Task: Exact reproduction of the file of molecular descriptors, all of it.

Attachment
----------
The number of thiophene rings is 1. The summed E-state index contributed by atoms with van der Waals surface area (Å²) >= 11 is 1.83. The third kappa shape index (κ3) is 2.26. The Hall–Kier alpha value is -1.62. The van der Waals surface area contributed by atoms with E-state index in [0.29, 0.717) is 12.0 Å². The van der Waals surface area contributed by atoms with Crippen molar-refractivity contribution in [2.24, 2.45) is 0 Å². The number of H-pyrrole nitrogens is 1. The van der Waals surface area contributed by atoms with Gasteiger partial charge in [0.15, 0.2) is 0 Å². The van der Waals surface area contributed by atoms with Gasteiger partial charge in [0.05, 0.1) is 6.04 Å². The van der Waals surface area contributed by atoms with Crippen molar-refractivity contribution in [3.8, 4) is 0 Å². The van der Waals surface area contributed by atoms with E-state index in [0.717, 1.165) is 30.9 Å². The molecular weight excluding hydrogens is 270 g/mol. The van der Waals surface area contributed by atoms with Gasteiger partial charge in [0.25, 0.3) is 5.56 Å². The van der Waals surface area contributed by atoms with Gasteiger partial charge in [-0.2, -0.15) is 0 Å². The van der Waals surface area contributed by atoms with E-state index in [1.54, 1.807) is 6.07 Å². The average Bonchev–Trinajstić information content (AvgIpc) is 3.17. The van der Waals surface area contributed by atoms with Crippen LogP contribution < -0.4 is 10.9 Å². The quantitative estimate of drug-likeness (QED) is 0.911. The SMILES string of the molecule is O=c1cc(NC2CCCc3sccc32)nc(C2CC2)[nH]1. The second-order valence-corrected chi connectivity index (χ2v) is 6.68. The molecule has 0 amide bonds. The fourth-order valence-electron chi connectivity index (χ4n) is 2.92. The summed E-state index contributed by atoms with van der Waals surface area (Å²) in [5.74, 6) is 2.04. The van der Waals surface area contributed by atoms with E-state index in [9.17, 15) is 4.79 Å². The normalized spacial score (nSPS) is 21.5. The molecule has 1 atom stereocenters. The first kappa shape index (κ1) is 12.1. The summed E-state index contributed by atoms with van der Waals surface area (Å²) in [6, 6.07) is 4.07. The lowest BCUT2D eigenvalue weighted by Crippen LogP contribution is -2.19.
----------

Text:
The number of thiophene rings is 1. The summed E-state index contributed by atoms with van der Waals surface area (Å²) >= 11 is 1.83. The third kappa shape index (κ3) is 2.26. The Hall–Kier alpha value is -1.62. The van der Waals surface area contributed by atoms with E-state index in [0.29, 0.717) is 12.0 Å². The van der Waals surface area contributed by atoms with Crippen molar-refractivity contribution in [2.24, 2.45) is 0 Å². The number of H-pyrrole nitrogens is 1. The van der Waals surface area contributed by atoms with Gasteiger partial charge in [0.15, 0.2) is 0 Å². The van der Waals surface area contributed by atoms with Gasteiger partial charge in [0.05, 0.1) is 6.04 Å². The van der Waals surface area contributed by atoms with Crippen molar-refractivity contribution in [3.8, 4) is 0 Å². The van der Waals surface area contributed by atoms with E-state index in [0.717, 1.165) is 30.9 Å². The molecular weight excluding hydrogens is 270 g/mol. The van der Waals surface area contributed by atoms with Gasteiger partial charge in [0.25, 0.3) is 5.56 Å². The van der Waals surface area contributed by atoms with Gasteiger partial charge in [-0.2, -0.15) is 0 Å². The van der Waals surface area contributed by atoms with E-state index in [1.54, 1.807) is 6.07 Å². The average Bonchev–Trinajstić information content (AvgIpc) is 3.17. The van der Waals surface area contributed by atoms with Crippen LogP contribution < -0.4 is 10.9 Å². The quantitative estimate of drug-likeness (QED) is 0.911. The SMILES string of the molecule is O=c1cc(NC2CCCc3sccc32)nc(C2CC2)[nH]1. The second-order valence-corrected chi connectivity index (χ2v) is 6.68. The molecule has 0 amide bonds. The fourth-order valence-electron chi connectivity index (χ4n) is 2.92. The summed E-state index contributed by atoms with van der Waals surface area (Å²) in [5.74, 6) is 2.04. The van der Waals surface area contributed by atoms with E-state index in [9.17, 15) is 4.79 Å². The normalized spacial score (nSPS) is 21.5. The molecule has 1 atom stereocenters. The first kappa shape index (κ1) is 12.1. The summed E-state index contributed by atoms with van der Waals surface area (Å²) in [6, 6.07) is 4.07. The lowest BCUT2D eigenvalue weighted by Crippen LogP contribution is -2.19.